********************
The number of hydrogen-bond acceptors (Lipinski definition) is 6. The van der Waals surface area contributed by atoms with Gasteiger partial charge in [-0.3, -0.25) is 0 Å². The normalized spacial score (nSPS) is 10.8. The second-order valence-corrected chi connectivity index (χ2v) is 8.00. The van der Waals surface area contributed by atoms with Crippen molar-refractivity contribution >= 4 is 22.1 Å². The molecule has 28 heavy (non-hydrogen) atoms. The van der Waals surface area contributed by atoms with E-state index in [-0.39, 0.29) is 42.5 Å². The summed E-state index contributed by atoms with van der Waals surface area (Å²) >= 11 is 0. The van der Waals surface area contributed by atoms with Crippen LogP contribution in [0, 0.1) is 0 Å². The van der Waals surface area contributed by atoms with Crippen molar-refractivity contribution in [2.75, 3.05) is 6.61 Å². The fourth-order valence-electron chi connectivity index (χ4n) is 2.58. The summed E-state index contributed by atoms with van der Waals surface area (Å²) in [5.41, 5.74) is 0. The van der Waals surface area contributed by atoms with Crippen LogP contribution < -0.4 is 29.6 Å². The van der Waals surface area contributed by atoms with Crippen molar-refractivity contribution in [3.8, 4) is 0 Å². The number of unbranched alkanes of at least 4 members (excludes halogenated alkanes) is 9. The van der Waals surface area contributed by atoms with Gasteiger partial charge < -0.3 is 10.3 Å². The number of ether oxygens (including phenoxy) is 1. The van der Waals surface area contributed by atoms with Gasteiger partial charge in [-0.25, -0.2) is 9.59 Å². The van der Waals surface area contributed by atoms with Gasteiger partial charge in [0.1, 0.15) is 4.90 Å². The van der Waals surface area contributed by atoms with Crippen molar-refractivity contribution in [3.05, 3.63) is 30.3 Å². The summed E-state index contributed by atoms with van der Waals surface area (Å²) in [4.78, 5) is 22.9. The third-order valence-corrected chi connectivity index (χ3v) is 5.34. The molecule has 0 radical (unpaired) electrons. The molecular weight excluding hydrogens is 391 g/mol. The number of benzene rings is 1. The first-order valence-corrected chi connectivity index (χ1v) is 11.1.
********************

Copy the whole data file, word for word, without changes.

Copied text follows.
The number of hydrogen-bond acceptors (Lipinski definition) is 6. The van der Waals surface area contributed by atoms with Gasteiger partial charge in [-0.3, -0.25) is 0 Å². The normalized spacial score (nSPS) is 10.8. The second-order valence-corrected chi connectivity index (χ2v) is 8.00. The van der Waals surface area contributed by atoms with Crippen molar-refractivity contribution >= 4 is 22.1 Å². The molecule has 28 heavy (non-hydrogen) atoms. The van der Waals surface area contributed by atoms with E-state index in [-0.39, 0.29) is 42.5 Å². The summed E-state index contributed by atoms with van der Waals surface area (Å²) >= 11 is 0. The van der Waals surface area contributed by atoms with Crippen LogP contribution in [0, 0.1) is 0 Å². The van der Waals surface area contributed by atoms with Crippen molar-refractivity contribution in [2.75, 3.05) is 6.61 Å². The fourth-order valence-electron chi connectivity index (χ4n) is 2.58. The summed E-state index contributed by atoms with van der Waals surface area (Å²) in [5.41, 5.74) is 0. The van der Waals surface area contributed by atoms with Crippen LogP contribution < -0.4 is 29.6 Å². The van der Waals surface area contributed by atoms with Crippen molar-refractivity contribution in [3.8, 4) is 0 Å². The number of unbranched alkanes of at least 4 members (excludes halogenated alkanes) is 9. The van der Waals surface area contributed by atoms with Gasteiger partial charge < -0.3 is 10.3 Å². The number of ether oxygens (including phenoxy) is 1. The van der Waals surface area contributed by atoms with Gasteiger partial charge in [-0.25, -0.2) is 9.59 Å². The van der Waals surface area contributed by atoms with Gasteiger partial charge in [0.1, 0.15) is 4.90 Å². The van der Waals surface area contributed by atoms with Crippen molar-refractivity contribution in [3.05, 3.63) is 30.3 Å². The summed E-state index contributed by atoms with van der Waals surface area (Å²) in [4.78, 5) is 22.9. The third-order valence-corrected chi connectivity index (χ3v) is 5.34. The molecule has 0 radical (unpaired) electrons. The molecular weight excluding hydrogens is 391 g/mol. The number of benzene rings is 1. The first-order valence-corrected chi connectivity index (χ1v) is 11.1.